92nd American Meteorological Society Annual Meeting (January 22-26, 2012)

Wednesday, 25 January 2012
Objective Identification of extrememost midnight-to-midnight hourly historical temperature patterns utilizing principal components analysis
Hall E (New Orleans Convention Center )
Charles J. Fisk, Naval Base Ventura County, Point Mugu, CA
Manuscript (308.8 kB)

Hourly temperature readings, to go with winds, humidity, visibility, ceilings, etc., are a standard meteorological element measured at first-order weather stations. Due perhaps to their sheer numbers (744 readings for a single 31-day calendar month, many thousands for a 30-year climatic “normals'” period), relatively mundane character (usually), and the greater convenience and practicality of using summary-of-the-day temperature statistics like daily maxima and minima, detailed statistical analyses of hourly temperature data are less common. Hour-to-hour temperature time-series, though, like their summary-of-the-day counterparts, can have interesting variations in pattern which should be worthy of study. An array of twenty-four mean hourly climatological temperatures for July, for instance, can serve as that month's idealized “normal” diurnal pattern, in the same fashion as mean daily maxima and minima do for summary-of-the-day recordings, but identification by some objective methodology of the most anomalous hourly patterns that have actually occurred over midnight-to-midnight in July should be interesting and useful also, analogous to extracting all-time record absolute maximum and minimum temperature information. A previous study along these conceptual lines [Fisk, 2004] investigated Downtown Los Angeles extreme patterns in summary-of-the-day maximum/minimum temperatures (depicted as floating-bars), comparing inter-year “configurations” between the same calendar month, and between complete years. The same motivation is extended here involving a sixty-five year data base of midnight-to-midnight hourlies. Utilizing Los Angeles International Airport hourly (1939 and 1947-2010) temperature data, downloaded and processed from the ISH online site, the utility of Principal Components Analysis (Correlation and Covariance, each unrotated) is demonstrated. First component correlation loadings characterize "shape", first covariance loadings, "spread". The highest and lowest correlation/covariance loadings identify the most anomalous patterns in terms of these attributes, and for a set of calendar months (January, April, July, and October), graphs of the most extreme patterns are presented as illustrative examples. A few noteworthy examples from other months are also described.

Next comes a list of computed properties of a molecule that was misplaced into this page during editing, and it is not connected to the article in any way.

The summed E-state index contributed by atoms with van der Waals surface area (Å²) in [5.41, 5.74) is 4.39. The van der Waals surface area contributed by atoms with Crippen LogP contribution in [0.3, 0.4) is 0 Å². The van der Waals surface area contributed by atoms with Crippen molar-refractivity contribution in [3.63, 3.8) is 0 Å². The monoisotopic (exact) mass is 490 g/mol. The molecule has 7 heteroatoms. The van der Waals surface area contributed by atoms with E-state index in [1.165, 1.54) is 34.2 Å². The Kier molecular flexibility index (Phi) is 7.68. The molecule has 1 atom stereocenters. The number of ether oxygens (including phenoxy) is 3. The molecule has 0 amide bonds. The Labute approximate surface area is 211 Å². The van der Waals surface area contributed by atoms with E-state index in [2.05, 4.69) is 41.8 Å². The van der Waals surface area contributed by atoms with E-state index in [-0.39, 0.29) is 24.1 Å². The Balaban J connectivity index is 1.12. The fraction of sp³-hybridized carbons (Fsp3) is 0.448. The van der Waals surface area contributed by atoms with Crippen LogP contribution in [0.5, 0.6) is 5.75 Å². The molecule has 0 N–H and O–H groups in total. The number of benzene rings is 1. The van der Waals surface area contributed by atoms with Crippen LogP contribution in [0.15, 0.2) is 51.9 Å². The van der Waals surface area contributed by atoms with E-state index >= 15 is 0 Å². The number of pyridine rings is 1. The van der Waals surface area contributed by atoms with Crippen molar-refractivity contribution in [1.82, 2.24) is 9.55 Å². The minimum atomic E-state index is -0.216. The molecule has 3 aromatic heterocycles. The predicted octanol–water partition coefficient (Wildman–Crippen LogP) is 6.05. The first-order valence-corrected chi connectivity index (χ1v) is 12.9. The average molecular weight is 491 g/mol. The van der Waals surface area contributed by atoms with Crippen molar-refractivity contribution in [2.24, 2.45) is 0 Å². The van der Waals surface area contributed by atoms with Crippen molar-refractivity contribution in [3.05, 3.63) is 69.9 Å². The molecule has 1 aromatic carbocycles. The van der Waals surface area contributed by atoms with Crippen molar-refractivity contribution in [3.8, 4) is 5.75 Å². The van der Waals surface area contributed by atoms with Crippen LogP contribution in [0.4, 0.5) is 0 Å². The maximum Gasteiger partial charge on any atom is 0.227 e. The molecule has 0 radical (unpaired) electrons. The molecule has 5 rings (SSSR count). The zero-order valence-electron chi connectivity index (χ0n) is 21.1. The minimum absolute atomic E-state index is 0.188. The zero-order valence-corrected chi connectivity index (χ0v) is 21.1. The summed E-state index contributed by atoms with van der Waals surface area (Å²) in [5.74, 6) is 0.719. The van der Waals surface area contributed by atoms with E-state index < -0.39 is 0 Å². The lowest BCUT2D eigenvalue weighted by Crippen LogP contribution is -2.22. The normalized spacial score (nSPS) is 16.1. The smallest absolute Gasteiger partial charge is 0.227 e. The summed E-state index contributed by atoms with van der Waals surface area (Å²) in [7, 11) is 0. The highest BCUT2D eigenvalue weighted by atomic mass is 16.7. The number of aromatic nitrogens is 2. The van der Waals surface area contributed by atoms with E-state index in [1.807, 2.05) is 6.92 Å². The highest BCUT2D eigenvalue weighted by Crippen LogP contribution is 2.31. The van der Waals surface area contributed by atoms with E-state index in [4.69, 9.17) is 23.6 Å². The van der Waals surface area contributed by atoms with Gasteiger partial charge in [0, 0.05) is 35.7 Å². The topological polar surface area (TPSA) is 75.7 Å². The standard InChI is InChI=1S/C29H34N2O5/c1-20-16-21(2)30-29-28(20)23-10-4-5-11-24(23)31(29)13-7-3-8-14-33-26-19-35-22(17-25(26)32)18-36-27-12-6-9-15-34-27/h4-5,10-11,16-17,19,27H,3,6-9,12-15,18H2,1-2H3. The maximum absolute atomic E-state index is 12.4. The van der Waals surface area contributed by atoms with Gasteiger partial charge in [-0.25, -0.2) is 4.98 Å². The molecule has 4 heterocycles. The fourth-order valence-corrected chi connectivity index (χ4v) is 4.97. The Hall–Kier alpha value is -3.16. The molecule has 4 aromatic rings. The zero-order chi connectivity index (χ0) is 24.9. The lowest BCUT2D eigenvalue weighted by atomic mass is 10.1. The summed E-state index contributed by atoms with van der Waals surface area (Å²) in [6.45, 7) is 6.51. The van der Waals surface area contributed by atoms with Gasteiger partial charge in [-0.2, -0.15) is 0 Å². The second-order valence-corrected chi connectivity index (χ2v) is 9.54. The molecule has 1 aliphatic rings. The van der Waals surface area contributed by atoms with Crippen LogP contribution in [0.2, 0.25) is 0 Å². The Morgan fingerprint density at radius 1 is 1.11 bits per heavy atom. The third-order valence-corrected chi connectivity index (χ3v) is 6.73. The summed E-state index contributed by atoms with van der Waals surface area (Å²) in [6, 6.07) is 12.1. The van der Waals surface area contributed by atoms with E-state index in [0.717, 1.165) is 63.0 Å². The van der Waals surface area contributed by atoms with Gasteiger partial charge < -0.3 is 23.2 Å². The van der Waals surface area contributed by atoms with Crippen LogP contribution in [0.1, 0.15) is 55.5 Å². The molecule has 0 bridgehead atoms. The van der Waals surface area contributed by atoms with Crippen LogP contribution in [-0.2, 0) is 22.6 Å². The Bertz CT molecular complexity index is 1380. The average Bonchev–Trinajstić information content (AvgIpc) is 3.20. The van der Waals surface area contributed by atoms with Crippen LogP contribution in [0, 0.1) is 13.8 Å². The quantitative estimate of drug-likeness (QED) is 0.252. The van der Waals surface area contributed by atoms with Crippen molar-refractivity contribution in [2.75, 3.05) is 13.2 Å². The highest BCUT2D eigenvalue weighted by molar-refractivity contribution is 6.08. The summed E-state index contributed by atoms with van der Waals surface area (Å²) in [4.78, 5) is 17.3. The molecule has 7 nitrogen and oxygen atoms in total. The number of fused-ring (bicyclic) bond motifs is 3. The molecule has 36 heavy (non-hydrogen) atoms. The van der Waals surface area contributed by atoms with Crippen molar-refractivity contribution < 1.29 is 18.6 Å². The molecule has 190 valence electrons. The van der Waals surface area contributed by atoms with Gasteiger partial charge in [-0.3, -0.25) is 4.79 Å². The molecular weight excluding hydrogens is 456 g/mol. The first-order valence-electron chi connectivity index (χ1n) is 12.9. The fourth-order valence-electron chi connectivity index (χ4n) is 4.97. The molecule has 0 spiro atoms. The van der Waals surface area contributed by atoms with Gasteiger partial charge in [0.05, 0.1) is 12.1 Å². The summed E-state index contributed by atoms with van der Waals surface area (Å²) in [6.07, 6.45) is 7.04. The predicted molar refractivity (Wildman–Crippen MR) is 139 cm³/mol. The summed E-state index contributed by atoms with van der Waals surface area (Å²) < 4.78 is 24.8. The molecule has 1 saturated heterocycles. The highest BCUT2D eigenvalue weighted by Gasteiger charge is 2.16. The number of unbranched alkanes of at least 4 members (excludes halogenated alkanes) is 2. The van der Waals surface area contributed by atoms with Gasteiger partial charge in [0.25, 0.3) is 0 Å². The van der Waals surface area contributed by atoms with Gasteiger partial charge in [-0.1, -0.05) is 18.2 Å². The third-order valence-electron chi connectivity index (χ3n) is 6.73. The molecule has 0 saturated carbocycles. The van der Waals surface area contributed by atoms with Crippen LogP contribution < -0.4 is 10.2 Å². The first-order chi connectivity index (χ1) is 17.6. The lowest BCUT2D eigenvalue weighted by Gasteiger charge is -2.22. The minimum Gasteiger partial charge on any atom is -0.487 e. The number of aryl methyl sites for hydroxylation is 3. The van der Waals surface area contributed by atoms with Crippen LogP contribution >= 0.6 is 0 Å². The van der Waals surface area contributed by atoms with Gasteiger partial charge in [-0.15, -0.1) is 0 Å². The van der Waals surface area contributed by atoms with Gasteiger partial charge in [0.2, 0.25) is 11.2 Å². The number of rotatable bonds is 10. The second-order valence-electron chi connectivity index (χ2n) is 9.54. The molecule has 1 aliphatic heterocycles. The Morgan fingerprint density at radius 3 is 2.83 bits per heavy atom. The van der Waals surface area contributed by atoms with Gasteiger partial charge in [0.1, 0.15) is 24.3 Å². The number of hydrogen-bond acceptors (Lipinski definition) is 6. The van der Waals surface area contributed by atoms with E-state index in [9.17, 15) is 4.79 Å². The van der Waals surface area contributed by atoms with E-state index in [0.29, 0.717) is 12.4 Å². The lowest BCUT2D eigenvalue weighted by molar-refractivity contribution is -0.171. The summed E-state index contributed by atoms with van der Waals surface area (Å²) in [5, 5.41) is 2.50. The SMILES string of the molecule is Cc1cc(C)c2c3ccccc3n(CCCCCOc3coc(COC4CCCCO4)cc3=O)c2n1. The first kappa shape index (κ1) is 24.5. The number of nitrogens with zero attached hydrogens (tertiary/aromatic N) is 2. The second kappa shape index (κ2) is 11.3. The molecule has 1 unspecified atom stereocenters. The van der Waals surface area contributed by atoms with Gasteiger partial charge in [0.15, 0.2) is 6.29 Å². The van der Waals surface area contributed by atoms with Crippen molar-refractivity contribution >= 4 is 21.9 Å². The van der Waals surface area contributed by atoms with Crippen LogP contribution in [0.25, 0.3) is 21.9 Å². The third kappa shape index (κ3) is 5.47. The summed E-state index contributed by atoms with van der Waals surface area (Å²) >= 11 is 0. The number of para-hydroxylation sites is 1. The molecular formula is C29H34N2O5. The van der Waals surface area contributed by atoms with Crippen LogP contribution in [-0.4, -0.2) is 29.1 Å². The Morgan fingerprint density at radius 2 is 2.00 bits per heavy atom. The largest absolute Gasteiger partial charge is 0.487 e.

Given the long history to work with, sample sizes are quite large, approaching 2000 cases in some instances. The analysis is also extended into 2-D (“shape”/”spread” scatterplots), using Kernel Ellipsoid contours to identify the most extreme patterns in this higher dimensional sense.

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